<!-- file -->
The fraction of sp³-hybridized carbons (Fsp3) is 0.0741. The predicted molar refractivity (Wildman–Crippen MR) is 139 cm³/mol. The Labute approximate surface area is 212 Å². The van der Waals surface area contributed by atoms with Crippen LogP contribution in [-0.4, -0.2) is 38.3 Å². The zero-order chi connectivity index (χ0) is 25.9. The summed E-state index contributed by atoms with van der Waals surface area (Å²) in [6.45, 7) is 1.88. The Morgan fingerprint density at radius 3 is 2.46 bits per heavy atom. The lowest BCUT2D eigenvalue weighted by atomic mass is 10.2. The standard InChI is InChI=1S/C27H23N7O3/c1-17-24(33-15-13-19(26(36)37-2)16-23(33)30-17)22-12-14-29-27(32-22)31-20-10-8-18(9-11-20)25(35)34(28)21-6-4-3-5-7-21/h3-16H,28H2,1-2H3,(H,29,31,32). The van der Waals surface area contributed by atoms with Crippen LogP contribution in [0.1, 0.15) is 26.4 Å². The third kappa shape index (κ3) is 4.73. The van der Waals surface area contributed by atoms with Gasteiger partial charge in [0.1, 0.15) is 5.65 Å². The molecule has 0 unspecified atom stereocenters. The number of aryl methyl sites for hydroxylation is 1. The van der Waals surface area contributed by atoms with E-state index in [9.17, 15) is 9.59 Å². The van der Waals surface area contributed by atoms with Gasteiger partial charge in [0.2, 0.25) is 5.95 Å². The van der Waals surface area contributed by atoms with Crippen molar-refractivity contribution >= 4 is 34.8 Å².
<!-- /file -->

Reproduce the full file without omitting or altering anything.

The fraction of sp³-hybridized carbons (Fsp3) is 0.0741. The predicted molar refractivity (Wildman–Crippen MR) is 139 cm³/mol. The Labute approximate surface area is 212 Å². The van der Waals surface area contributed by atoms with Crippen LogP contribution in [-0.4, -0.2) is 38.3 Å². The zero-order chi connectivity index (χ0) is 25.9. The summed E-state index contributed by atoms with van der Waals surface area (Å²) in [6.45, 7) is 1.88. The Morgan fingerprint density at radius 3 is 2.46 bits per heavy atom. The lowest BCUT2D eigenvalue weighted by atomic mass is 10.2. The standard InChI is InChI=1S/C27H23N7O3/c1-17-24(33-15-13-19(26(36)37-2)16-23(33)30-17)22-12-14-29-27(32-22)31-20-10-8-18(9-11-20)25(35)34(28)21-6-4-3-5-7-21/h3-16H,28H2,1-2H3,(H,29,31,32). The van der Waals surface area contributed by atoms with Crippen LogP contribution in [0.1, 0.15) is 26.4 Å². The third kappa shape index (κ3) is 4.73. The van der Waals surface area contributed by atoms with Gasteiger partial charge in [0.1, 0.15) is 5.65 Å². The molecule has 0 unspecified atom stereocenters. The number of aryl methyl sites for hydroxylation is 1. The van der Waals surface area contributed by atoms with E-state index in [9.17, 15) is 9.59 Å². The van der Waals surface area contributed by atoms with Gasteiger partial charge in [0.2, 0.25) is 5.95 Å². The van der Waals surface area contributed by atoms with Crippen molar-refractivity contribution >= 4 is 34.8 Å².